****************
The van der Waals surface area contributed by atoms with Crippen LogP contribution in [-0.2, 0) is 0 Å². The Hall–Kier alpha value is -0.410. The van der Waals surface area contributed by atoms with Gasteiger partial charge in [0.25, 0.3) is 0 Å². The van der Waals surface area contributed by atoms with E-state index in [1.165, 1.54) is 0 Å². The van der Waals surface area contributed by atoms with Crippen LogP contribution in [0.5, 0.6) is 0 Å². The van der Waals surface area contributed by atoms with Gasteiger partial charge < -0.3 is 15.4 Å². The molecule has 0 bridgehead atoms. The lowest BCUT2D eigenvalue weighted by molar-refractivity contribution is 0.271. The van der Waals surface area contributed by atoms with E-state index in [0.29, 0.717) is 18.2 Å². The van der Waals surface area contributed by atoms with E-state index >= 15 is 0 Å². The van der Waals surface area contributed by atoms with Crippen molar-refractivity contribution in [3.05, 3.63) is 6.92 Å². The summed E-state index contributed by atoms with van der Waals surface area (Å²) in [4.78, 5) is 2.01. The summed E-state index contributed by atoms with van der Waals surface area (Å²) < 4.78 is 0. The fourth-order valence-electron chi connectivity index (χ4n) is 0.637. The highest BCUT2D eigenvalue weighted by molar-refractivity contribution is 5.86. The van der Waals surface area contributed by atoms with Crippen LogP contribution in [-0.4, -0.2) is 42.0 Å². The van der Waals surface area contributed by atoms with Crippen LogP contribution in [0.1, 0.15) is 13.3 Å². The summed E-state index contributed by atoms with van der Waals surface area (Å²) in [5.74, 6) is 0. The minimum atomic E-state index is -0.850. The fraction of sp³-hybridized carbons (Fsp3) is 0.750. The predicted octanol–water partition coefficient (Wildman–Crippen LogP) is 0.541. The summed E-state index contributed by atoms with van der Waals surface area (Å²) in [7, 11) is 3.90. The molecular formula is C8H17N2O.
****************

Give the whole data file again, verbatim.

The van der Waals surface area contributed by atoms with Crippen LogP contribution in [-0.2, 0) is 0 Å². The Hall–Kier alpha value is -0.410. The van der Waals surface area contributed by atoms with Gasteiger partial charge in [0.25, 0.3) is 0 Å². The van der Waals surface area contributed by atoms with E-state index in [1.165, 1.54) is 0 Å². The van der Waals surface area contributed by atoms with Crippen LogP contribution in [0.5, 0.6) is 0 Å². The van der Waals surface area contributed by atoms with Gasteiger partial charge < -0.3 is 15.4 Å². The molecule has 0 bridgehead atoms. The lowest BCUT2D eigenvalue weighted by molar-refractivity contribution is 0.271. The van der Waals surface area contributed by atoms with E-state index in [0.29, 0.717) is 18.2 Å². The van der Waals surface area contributed by atoms with E-state index >= 15 is 0 Å². The van der Waals surface area contributed by atoms with Crippen molar-refractivity contribution in [3.05, 3.63) is 6.92 Å². The summed E-state index contributed by atoms with van der Waals surface area (Å²) in [4.78, 5) is 2.01. The summed E-state index contributed by atoms with van der Waals surface area (Å²) < 4.78 is 0. The fourth-order valence-electron chi connectivity index (χ4n) is 0.637. The highest BCUT2D eigenvalue weighted by molar-refractivity contribution is 5.86. The van der Waals surface area contributed by atoms with Crippen LogP contribution in [-0.4, -0.2) is 42.0 Å². The van der Waals surface area contributed by atoms with Crippen LogP contribution in [0.1, 0.15) is 13.3 Å². The summed E-state index contributed by atoms with van der Waals surface area (Å²) in [5.74, 6) is 0. The minimum atomic E-state index is -0.850. The fraction of sp³-hybridized carbons (Fsp3) is 0.750. The predicted octanol–water partition coefficient (Wildman–Crippen LogP) is 0.541. The summed E-state index contributed by atoms with van der Waals surface area (Å²) in [7, 11) is 3.90. The molecular formula is C8H17N2O.